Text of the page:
- The Economist, on 4th April 2015, carried a leader and main article advocating Land Value Tax.
Land Value Tax is raised on the value of a plot of land regardless of what is built on it. The amount generated depends on location (high in Mayfair, low in Hackney). Planning administration and laws define how land can be used. Estate agents know the value in any location: just multiply the land component (ignoring any building on it) by a chosen percentage.
There is a principle in law that all land is sovereign, implying that ‘ownership’ is more correctly the ‘right to use’. This comes into discussions on what’s above (pollution) and underneath the surface(mines).Then:‘Land,LabourandCapital’.Landisimmobile,astheEconomistputit,“a city lot cannot be whisked off to Luxembourg.” Labour may be in China. Capital may be in the Cayman Islands or the City of London (the biggest offshore haven of all). LVT is therefore the most secure form of tax, requiring a minimum of legislation to set up, or regulation and bureaucracy to administer. It could be the major national tax.
LVT should replace VAT, which is a thoroughly regressive tax that penalises work and enterprise. It is extremely bad for the economy. Politicians like it because those who need to buy and sell ordinary stuff – the poor more than the rich – cannot avoid it, unlike the wealthy who use financial advisers to minimise their tax.
A slice of national LVT could go – automatically, not arbitrarily – to local authorities in inverse proportion to the amount raised in order to benefit deprived environments.
Britain is the most unequal country in Europe largely due to the high value of property. 70% of lending by banks is mostly for property (raising the value of existing buildings without providing new development). Inequality and debt increase until people decide to take on no more debt; then even a zero interest rate cannot get the economy out of recession. The IMF recently confirmed that a high level of inequality, apart from its social evils, is dangerous for the economy. We are heading for another financial crisis.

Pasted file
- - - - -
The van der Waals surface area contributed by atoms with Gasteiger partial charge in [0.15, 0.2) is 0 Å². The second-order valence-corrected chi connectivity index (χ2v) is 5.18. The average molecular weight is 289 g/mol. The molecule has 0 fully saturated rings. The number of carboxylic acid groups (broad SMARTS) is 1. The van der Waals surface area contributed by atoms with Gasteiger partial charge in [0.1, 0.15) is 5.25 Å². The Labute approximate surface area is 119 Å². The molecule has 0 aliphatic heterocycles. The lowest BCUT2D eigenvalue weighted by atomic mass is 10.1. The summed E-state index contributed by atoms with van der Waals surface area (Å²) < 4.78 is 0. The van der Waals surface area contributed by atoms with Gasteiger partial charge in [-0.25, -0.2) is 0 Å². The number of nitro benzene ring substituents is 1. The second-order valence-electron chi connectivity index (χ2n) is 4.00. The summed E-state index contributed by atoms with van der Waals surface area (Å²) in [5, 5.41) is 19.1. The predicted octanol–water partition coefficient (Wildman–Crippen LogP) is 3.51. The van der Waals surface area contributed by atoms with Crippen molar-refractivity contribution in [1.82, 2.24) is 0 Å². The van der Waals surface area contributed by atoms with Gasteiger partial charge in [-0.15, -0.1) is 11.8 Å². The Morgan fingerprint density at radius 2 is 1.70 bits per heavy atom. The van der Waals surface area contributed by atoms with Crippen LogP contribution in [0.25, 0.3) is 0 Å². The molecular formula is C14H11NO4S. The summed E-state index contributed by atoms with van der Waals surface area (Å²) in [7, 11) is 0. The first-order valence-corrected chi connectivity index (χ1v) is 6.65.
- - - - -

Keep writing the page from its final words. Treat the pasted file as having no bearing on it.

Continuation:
At present most derelict sites are not taxed so the owner leaves them derelict hoping that the value will rise, the CPRE has a list of all ‘brownfield’ sites. With LVT they would be taxed the same as adjacent (developed) sites, so the owner will either build quickly to raise income for the tax, or sell. Land would be released for development, and there would be no need to build in green belts.
Under present arrangements Crossrail – for example – provides a free lunch for those that benefit (particularly Canary Wharf and anyone living near a station), and taxpayers throughout the country, who get no benefit, contribute 40% of the cost. The Metropolitan Line, by contrast, was financed through the rise in adjacent suburban land value.
James Robertson summed up his view on government revenue: “Tax should be shifted away from incomes, profit, value added and other rewards for useful work and enterprise and put onto value subtracted from common resources such as land and the environment’s capacity to absorb pollution and waste (such as carbon emissions); and prevent tax avoidance by rich people and businesses using tax havens, etc.”